“I’ve even made my own version of ikan bilis,” says Elliz. When she decided to go vegan in 2018, she couldn’t find many Malay plant-based recipes, so she had to develop her own. This eventually led to ‘The Kampung Vegan’, where she hopes to inspire others to try their hand at vegan Malay dishes.
Eighteen-year-old content creator Kristin Tan chimes in: “[Veganising Malaysian food] can be difficult, but not impossible. Let’s say I’m recreating a fish dish. I’ll try using ingredients that are similar in texture, or that have a fishy flavour like seaweed and kombu dashi. Obviously, tempe doesn’t taste like fish, so I need to marinate it in such a way as to infuse that sea-like flavour into it. It’s all about trial and error.”
WoonHeng agrees: “Personally, two of the most challenging dishes for me are seafood and creating a flavourful broth with a meaty flavour. Luckily, there are many ingredients that can be used. For a ‘meaty’ flavour in soups, nuts or herbs can be added.”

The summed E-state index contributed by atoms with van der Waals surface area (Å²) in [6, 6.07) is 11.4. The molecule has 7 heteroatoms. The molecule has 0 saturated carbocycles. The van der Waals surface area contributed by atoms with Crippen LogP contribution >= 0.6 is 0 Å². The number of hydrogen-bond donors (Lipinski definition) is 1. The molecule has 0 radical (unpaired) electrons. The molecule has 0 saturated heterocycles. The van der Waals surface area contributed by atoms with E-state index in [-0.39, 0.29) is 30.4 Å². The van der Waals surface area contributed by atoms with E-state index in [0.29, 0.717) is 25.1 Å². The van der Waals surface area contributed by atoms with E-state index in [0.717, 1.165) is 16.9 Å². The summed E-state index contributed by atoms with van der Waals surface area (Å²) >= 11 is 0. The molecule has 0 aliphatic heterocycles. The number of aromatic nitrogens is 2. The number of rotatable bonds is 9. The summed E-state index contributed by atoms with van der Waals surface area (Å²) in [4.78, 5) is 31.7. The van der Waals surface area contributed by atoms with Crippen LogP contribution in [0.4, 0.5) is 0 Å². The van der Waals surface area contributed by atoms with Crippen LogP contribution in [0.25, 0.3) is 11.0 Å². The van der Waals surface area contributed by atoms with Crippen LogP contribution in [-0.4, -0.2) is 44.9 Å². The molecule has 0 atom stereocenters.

One of the reasons that many may be reluctant to try veganism is the perception of cost. Mention veganism, cue designer oat milk. But contrary to popular belief, maintaining a vegan diet can be cheap, nutritious, and tasty.
WoonHeng says, “If you do have time to visit the pasar pagi, it’s easy to source local ingredients to cook at home. Also, many sellers have homemade sauces that you can combine with other ingredients to make authentic Malaysian dishes with ease.”
Elliz adds: “Avoid processed products like commercial meat substitutes, especially from imported brands. Get local vegetables, tempe, and legumes. My tofu from a local kedai runcit here in Langkawi only costs RM0.50 cents apiece. Plus, it’s plastic-free.”
For content creators, however, it’s not always a walk in the park. Kristin says she often gets comments from netizens that sound like ‘Why do all you vegans try to make everything taste like meat? Just eat the meat’ or ‘You’ve ruined nasi lemak’.